Opportunities aplenty; challenges plentiful

Opportunities aplenty; challenges plentiful
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First Published: Mon, Mar 26 2007. 12 23 AM IST
Updated: Mon, Mar 26 2007. 12 23 AM IST
The great Indian luxury story is yet to happen. Reason? Even though luxury-brand retailers began building their presence in India almost a decade ago, they are still struggling with basic infrastructure issues and other bottlenecks such as the tariff structure and absence of the right kind of marketing vehicles to communicate with their target consumers.
Still, luxury-brand retailers are doing all they can: opening new stores, bringing in new brands and scouting for opportunities in cities beyond Mumbai and New Delhi. They are banking on India’s surging salaries and the increasing willingness of Indians to spend on luxury products. Most companies, however, realise that they are up against things they might not necessarily control. “While market forces may indicate that the moment is right for luxury goods to be in demand in India, the fact is, we have miles to go before we realize the real potential of this market,”says Anna Bredemeyer, manager (marketing), MontBlanc.
Many companies have had to revise their expectations for growth after realizing that the market has far too many barriers and constraints. The most basic of these is finding an appropriate place to set up shop and provide high-end services.
Most major cities across the world have ‘high-streets’ dedicated to luxury goods shopping. New York has its 5th Avenue; London has its Oxford Street; and Paris, the Champs Elysees.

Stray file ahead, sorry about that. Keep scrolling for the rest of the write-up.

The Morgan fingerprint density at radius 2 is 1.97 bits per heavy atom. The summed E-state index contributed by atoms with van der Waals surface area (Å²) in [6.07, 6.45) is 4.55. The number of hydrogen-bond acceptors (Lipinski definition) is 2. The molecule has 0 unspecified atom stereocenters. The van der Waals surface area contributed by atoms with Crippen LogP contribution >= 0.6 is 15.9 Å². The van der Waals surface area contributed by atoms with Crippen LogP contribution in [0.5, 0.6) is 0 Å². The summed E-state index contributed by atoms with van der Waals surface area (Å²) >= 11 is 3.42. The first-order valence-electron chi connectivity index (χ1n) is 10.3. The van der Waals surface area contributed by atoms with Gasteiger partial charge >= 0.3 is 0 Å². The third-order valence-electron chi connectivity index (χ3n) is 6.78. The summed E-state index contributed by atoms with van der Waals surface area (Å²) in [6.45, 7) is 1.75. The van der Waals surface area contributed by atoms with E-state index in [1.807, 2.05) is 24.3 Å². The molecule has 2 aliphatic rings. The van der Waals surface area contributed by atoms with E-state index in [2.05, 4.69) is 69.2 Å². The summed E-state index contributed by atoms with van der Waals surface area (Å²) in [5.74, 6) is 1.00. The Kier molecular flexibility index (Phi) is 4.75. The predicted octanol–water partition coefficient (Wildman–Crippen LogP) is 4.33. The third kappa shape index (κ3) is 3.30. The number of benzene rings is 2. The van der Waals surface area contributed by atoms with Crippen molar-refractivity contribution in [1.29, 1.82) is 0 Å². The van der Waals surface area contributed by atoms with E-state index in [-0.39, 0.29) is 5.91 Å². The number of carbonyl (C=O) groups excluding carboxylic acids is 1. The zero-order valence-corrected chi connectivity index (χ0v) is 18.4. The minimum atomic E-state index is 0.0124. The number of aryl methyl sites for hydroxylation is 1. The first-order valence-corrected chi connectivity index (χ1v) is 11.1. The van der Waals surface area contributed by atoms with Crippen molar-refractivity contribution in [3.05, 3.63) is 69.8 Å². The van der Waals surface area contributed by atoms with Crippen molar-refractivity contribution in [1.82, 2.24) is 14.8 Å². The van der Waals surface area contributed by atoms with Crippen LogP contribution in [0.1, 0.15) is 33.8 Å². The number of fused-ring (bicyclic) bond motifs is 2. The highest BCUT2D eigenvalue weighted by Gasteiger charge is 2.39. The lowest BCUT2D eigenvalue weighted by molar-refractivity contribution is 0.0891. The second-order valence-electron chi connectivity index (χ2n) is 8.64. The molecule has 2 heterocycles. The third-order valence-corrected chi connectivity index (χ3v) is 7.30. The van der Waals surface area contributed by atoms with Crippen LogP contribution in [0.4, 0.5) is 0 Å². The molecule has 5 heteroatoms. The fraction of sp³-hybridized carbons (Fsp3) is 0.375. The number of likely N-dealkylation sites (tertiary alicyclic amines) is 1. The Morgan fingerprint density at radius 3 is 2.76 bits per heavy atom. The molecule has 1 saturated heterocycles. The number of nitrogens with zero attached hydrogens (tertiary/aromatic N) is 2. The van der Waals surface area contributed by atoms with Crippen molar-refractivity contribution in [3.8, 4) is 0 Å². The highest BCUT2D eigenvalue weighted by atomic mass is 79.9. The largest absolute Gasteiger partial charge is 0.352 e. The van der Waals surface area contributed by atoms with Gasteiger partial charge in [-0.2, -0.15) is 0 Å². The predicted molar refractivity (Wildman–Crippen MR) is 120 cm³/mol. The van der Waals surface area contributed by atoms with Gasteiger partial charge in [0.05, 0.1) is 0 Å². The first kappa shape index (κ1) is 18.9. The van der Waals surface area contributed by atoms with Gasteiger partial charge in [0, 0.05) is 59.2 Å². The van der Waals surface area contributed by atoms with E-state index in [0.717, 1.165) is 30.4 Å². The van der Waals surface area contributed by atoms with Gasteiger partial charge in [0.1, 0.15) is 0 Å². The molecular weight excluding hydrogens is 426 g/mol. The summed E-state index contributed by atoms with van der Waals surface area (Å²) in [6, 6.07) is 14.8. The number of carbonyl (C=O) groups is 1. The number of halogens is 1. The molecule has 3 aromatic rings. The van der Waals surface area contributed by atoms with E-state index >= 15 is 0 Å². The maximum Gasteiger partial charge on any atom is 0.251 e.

“Unfortunately, we don’t have any high streets in India,” says Tarun Joshi, CEO of Brandhouse Retails Ltd, the exclusive franchisee in India for Dunhill and Escada. And given that companies have no time to waste, “you can’t wait for one to emerge”, he adds.
Thus, the biggest challenge that luxury retailers face in India is lack of suitable space and, in particular, a place where several luxury brands can congregate.
“In Paris, we have five Louis Vuitton stores and the biggest of them is spread across 10,000 sq. ft. In New Delhi, we have only one on a 1,500 sq. ft area,” says Tikka Shatrujeet Singh, advisor to the chairman of Louis Vuitton. Singh says Louis Vuitton, which so far has only two stores in the country, in Delhi and Mumbai, would like to open at least one each in all the metros and big cities, but it is not able to do so because of the unavailability of space.
“Luxury retailers are clearly dissatisfied with the present state of the retail scenario in the country,” agrees Devyani Raman, CEO of the India chapter of the Luxury Marketing Council Worldwide, and a luxury-retailer consultancy, Leading Brands of the World. As there is no large space available in the main cities, most retailers are taking refuge in five-star hotels. “The place where we open our stores has to match our profile” says Singh.
But things are beginning to change, at least in the Capital. A Delhi-based property developer, the DLF Group, is opening a mall in the city that will cater exclusively to the needs of luxury retailers. Prekash Ramsingh, CEO of a top-of-the-line electronics brand, Bang & Olufsen India, says that he has almost decided on the space his company will occupy in the mall. “Getting the right space is crucial for luxury brands to be able to successfully reach their target audience and create the right impact,” says Sanjay Kapoor, managing director of Genesis Colors Pvt. Ltd, the company behind the well-known Satya Paul label.